Catholic Activity: St. Simon Stock, Traditional Feast May 16
Closely related to the feast of Our Lady of Mount Carmel is St. Simon Stock and the Brown Scapular.
Close on the beginning of the thirteenth century there lived in deep solitude in Kent a young boy of about twelve years of age. He had chosen a hollow oak tree for his dwelling-place, from whence he derived his name of Stock. He was of good family, but had left all to live a life of prayer and meditation. Roots, herbs, and wild apples were his food; his drink, water from the running brook. Twenty years he lived this hermitical life. Then there came a rumor that a company of holy men had arrived from Palestine and were settling in England. Their home had been upon Mount Carmel, that beautiful hill that overlooks Galilee, Samaria, and the blue Mediterranean, where they had devoted themselves to contemplation. Their distinctive devotion was to our Blessed Lady, and theirs was the first church built to her honor. These holy men were the Carmelites or White Friars, who flourished so well in England. At the dissolution of the monasteries in the sixteenth century forty of their houses fell before the tyrant.
This was the order in its fresh, vigorous first fervor that Simon Stock joined, and in time became its sixth General. Then it was that he instituted the Confraternity of the Scapular. The members were to wear on shoulder and breast a piece of cloth, symbol of the Carmelite religious habit; they were to recite, if they could read--a necessary condition in those days--the Divine Office or the Office of our Blessed Lady, and abstain on Wednesdays, Fridays, and Saturdays from flesh meat.
Now, what was the motive that urged St. Simon Stock to found this Confraternity? Obviously a most generous, wide-hearted charity. As the first Christians divided all their temporal goods amongst their brethren, so this holy Carmelite invited all to share in the spiritual goods of his order. Many could not leave the world, could not lay aside the worldly dress and the customs of society. Let them, then, assume a symbolical dress, a badge of union which would remind them of a higher life and higher aims. They would put it on daily with their clothes; they would lie down with it at night, and by this one act of fidelity and reverence would participate in the spiritual good of thousands of holy souls, living and dead. No wonder such an invitation was readily accepted, and that crowned monarchs as Edward I. of England and St. Louis of France; that great saints as Charles Borromeo, Francis of Sales, and Alphonsus Liguori were enrolled in the Confraternity; that keen-sighted men as Father Aquaviva, the General of the Jesuits, recommended its use to his Society; that the old religious orders--Benedictines, Franciscans, and Dominicans--have defended and propagated the devotion. These are the children of light, and are keen-eyed where spiritual interests are at stake. One objection to the use of the scapular is sometimes raised: superstitious people use it as a charm; they wear it and live a life of liberty, trusting to its intrinsic merit to save them. This is folly, but such folly cannot affect the reverent use of the scapular. The good derived depends mainly on the dispositions of the wearer, not in the fact of wearing. These dispositions should be reverence for the symbol of a holy habit, desire to partake in the good works of the order, and devotion to the Immaculate Mother of God, whose champions the Carmelites have ever been.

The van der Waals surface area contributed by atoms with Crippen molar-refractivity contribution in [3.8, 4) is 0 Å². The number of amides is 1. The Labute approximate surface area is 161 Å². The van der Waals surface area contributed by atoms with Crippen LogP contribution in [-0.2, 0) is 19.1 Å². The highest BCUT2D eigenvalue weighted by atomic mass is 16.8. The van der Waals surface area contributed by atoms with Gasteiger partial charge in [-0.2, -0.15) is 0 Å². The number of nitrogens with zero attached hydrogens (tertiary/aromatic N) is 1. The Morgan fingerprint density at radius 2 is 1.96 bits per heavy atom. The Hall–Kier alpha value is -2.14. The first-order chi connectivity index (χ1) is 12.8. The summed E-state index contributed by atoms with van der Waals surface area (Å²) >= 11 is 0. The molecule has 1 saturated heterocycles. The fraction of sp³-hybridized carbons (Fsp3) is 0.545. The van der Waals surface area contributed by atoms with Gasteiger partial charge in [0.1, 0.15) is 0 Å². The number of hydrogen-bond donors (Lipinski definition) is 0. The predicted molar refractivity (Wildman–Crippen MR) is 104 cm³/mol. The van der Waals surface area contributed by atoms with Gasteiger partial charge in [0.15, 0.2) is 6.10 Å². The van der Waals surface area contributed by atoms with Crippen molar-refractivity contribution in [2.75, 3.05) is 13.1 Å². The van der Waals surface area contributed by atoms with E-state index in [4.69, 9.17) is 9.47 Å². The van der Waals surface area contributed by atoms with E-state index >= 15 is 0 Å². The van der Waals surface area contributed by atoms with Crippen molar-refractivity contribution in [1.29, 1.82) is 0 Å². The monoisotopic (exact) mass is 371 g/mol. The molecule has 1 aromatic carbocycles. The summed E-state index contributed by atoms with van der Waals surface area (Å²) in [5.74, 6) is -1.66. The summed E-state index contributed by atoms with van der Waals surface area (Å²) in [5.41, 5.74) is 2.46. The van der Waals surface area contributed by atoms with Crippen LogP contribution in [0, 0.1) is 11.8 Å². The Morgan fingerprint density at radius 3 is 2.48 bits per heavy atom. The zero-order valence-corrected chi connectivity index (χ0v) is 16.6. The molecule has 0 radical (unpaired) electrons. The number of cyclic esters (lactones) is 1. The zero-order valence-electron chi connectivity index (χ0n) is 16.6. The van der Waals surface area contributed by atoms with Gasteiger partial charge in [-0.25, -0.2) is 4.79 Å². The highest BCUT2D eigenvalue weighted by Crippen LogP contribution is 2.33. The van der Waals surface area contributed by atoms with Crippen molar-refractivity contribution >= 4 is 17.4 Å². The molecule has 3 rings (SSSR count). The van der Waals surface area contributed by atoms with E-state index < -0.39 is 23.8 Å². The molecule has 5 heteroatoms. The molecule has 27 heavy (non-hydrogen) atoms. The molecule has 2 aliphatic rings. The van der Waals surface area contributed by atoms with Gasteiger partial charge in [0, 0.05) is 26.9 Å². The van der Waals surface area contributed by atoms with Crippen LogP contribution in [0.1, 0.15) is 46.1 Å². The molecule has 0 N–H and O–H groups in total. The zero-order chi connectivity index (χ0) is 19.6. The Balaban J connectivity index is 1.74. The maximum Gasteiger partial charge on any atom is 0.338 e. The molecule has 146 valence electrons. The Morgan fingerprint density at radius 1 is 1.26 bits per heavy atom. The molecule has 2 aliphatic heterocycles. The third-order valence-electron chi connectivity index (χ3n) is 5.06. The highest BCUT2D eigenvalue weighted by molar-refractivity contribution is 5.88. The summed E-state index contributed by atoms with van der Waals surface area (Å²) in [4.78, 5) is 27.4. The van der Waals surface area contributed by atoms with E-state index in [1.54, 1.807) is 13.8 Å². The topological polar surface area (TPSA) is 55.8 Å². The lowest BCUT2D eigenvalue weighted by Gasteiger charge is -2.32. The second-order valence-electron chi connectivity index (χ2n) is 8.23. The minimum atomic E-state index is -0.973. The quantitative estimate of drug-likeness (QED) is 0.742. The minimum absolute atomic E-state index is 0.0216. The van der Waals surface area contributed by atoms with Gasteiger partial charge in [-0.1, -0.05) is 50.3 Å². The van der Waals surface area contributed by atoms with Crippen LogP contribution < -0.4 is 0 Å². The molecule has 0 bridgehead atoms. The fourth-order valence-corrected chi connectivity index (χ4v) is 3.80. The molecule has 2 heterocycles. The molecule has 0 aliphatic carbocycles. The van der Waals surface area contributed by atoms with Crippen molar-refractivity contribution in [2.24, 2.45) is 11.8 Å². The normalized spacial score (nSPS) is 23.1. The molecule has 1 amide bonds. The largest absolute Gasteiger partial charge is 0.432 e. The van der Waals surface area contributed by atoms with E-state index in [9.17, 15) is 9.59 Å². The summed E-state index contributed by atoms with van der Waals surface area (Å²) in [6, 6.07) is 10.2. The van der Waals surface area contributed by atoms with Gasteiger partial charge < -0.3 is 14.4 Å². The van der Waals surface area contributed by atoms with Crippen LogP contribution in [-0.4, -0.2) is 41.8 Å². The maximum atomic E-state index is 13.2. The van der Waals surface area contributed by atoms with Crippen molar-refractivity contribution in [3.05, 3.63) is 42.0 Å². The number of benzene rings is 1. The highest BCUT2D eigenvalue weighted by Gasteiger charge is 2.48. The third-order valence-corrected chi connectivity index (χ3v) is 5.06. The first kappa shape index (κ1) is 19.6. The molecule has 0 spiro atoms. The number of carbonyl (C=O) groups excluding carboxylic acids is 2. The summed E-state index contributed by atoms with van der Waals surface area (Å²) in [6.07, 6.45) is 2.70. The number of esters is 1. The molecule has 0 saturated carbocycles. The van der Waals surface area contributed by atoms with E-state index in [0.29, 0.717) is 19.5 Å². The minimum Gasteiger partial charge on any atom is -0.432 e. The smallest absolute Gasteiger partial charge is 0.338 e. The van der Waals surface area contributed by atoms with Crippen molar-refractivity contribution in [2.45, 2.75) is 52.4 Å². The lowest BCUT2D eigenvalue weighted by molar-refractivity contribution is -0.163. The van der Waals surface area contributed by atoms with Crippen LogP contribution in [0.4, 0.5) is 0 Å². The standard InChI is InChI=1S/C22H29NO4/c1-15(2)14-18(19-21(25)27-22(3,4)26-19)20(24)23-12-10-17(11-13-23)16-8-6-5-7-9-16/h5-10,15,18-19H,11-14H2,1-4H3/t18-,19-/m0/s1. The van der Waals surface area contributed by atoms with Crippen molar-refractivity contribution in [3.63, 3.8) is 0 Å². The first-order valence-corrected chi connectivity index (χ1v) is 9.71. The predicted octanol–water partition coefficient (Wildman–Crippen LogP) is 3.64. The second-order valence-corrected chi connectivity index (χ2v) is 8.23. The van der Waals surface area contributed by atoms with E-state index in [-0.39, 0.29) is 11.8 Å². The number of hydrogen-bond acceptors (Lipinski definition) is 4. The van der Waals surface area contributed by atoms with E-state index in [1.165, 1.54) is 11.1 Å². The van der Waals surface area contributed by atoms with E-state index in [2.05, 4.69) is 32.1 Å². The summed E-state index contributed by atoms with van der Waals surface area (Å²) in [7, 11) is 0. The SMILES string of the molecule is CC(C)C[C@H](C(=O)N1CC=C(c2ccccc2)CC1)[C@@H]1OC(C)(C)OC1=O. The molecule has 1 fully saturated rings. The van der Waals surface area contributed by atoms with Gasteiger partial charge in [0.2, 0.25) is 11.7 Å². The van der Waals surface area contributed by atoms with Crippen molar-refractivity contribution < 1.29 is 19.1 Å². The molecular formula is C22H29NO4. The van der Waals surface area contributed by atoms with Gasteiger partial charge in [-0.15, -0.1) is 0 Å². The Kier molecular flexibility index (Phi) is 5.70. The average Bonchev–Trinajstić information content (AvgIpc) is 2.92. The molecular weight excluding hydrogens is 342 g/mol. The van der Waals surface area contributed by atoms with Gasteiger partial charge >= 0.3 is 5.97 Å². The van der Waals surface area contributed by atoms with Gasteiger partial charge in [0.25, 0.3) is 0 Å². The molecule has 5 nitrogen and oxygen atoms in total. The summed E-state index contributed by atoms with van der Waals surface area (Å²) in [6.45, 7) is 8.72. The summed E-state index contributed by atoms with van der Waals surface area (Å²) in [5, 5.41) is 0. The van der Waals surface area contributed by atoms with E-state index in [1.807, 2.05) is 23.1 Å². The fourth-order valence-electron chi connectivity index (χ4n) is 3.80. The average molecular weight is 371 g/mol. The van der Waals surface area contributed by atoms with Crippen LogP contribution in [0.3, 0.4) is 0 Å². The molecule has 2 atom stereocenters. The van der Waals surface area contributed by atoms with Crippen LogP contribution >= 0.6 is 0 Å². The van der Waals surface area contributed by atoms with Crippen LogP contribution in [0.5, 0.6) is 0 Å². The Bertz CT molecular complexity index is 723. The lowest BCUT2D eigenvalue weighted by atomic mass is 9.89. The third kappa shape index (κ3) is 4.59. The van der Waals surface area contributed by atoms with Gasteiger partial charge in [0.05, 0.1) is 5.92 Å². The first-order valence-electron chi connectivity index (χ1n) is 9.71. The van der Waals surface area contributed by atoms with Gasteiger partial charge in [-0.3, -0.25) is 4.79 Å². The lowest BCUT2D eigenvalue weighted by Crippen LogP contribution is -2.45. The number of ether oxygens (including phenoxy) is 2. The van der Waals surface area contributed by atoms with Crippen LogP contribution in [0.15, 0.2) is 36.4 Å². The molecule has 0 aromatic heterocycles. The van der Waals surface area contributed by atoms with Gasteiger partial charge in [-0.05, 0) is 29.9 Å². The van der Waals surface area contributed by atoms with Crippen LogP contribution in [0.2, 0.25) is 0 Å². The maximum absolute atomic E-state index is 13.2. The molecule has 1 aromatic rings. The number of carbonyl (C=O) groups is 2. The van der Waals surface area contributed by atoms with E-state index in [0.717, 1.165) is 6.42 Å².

But consolation comes from the very fact of wearing it too. It is a link with all that is good; it is an encouragement when downhearted, a test of fidelity, a badge of loyalty "to show which side I am on": it is a reminder of a holy past to those who go astray, and a pledge of our Lady's motherly protection. And what are the conditions of membership?
1. Enrolment by a duly authorized priest.
2. The use of the brown scapular night and day. 3. Special prayers only to gain special indulgences. Such conditions can deter nobody from enrolment.
Now, when business is to be transacted businessmen gather facts together, weigh the pros and cons, and regulate their actions according to right reason, at least from their point of view. We have the facts before us, we see the gain and the obligations. What are we going to do? Surely invest in a scapular if we have not got one, and if we have, renew our fervor in the wearing and refresh our memory as to the special indulgences and their conditions. Every good spiritual work is a link with God. We cannot have too many such links; for the way is long from here to Heaven; it is hard and wearisome, dangerous too. Let us wear our scapular, then, with reverence and humility and childlike confidence, looking to our Lady to know us for her own and provide for us now and at the hour of our death.
Activity Source: Feasts of Mother Church, The: With Hints and Helps for the Holier Keeping of Them by Mother Mary Salome, Benziger Brothers, 1904